Amphibians and Reptiles is a comprehensive guide to the native and non-native species of amphibian and reptile found in the British Isles. Professor Trevor Beebee covers the biology, ecology, conservation and identification of the British herpetofauna, and provides keys for the identification of adult and immature newts and newt eggs, larvae and metamorphs; frog and toad adults and metamorphs, spawn and larvae; adult and hatchling limbed lizards; and adult snakes. Distribution maps are included for all species, and Amphibians and Reptiles is illustrated throughout with colour photographs and figures.
The goal of Amphibians and Reptiles is to encourage readers to develop their own ecological studies, to this end, the author summarises the current state of knowledge of reptile and amphibian biology, including behaviour, breeding, habitat selection, migration and development, and offers ideas for research projects that could be undertaken to further what is known. A chapter is devoted to the practicalities of professional work with amphibians and reptiles, including licensing requirements. Research techniques, including survey methods such as night searches for newts and bottle trapping, are discussed in detail, and consideration is given to methods of data analysis.
Author royalties from Amphibians and Reptiles have been donated to Amphibian and Reptile Conservation.
"We can usually expect two things from a new book by Trevor Beebee – the benefit of a lifetime’s experience and, of course, clear, well-written text. I think both are delivered here. A non-UK colleague of mine told me he found this book “inspiring”. " --John W. Wilkinson, Herpetological Bulletin
"This Naturalists’ Handbook is very easy to read, encouraging those people interested in this aspect of natural history to be able to identify species and make a contribution to citizen science should they want to." --Helen Ashton, Reference Reviews
2 Basic biology
3 Ecology and Conservation
4 Surveying and monitoring
5 Working with amphibians
6 Working with reptiles
7 How schools can help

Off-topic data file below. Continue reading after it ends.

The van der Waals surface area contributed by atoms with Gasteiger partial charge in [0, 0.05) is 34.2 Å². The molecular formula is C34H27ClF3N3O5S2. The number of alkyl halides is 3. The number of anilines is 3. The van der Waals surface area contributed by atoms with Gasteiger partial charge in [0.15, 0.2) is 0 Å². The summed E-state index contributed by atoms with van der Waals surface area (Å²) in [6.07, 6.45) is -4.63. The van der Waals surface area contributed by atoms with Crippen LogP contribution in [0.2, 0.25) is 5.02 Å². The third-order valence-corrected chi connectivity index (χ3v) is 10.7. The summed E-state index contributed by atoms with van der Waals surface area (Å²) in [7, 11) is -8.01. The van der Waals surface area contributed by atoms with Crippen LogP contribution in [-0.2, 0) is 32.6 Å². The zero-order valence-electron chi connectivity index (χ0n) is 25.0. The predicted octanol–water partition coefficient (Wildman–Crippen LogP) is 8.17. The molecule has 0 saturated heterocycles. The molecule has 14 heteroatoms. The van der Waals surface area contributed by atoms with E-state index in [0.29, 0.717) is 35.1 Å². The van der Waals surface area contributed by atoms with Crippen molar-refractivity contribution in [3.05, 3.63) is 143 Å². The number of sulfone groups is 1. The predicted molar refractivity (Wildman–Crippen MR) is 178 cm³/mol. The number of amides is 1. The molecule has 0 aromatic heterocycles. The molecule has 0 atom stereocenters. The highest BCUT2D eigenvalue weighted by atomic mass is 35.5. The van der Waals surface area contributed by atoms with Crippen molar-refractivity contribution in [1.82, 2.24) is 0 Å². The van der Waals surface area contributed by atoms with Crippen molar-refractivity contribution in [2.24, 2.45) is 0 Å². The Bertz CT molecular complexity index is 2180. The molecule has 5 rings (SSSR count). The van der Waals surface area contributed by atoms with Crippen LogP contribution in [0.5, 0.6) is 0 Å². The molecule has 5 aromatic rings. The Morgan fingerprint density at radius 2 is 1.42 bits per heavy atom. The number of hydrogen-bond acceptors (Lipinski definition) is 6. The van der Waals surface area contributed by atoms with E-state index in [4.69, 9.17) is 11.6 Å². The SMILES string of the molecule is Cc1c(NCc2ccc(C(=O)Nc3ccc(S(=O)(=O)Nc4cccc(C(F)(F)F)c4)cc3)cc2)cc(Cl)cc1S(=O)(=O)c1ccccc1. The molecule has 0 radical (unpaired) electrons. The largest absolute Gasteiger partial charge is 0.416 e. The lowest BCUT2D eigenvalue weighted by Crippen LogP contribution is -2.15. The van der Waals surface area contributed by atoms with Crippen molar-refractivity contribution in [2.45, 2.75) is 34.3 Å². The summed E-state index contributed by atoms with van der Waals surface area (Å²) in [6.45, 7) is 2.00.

8 Identifying species found in Britain
Key I Adult and immature newts
Key II Newt eggs, larvae and metamorphs
Key III Frogs and toads (adults and metamorphs)
Key IV Frog and toad spawn
Key V Frog and toad larvae
Key V Adult and hatchling limbed lizards
Key VI Adult snakes
9 Working with amphibians and reptiles: some basic essentials
10 Useful addresses and links
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Trevor Beebee's interest in amphibians was triggered, at age 11, by a chance visit to a pond near his home on the outskirts of Manchester. Two years later he moved to Surrey and encountered reptiles on the surrounding heath; so the scene was set of a lifetime of fascination with all the British species. Trevor subsequently obtained a degree in Biological Sciences at The University of East Anglia, followed by a PhD in biochemistry at the University of Sussex, before taking up a lectureship at Sussex and in 2003 becoming professor of molecular ecology there. Over the years he pursued a combined interest in research and conservation, mostly concerning amphibians (especially natterjack toads) but also with some work on reptiles. In the latter period Trevor became especially concerned about genetic aspects of conservation and the risks of population isolation and inbreeding depression. He has published over 150 scientific papers, more than 30 articles and several books on amphibians and reptiles including The Natterjack Toad, Frogs and Toads, Ecology and Conservation of Amphibians and, with Richard Griffiths, the New Naturalist volume (Amphibians and Reptiles) on these intriguing animals. He has a longstanding connection (since 1960) with the British Herpetological Society and served at various times as editor of its scientific journal, its chairman and its president. Trevor has been a trustee of the charity Amphibian and Reptile Conservation (previously called the Herpetological Conservation Trust) since its inception in 1989 and was awarded the Peter Scott Memorial Award by the British Naturalists' Association in 2009 for contributions to amphibian conservation. He retired to live in Somerset in 2012.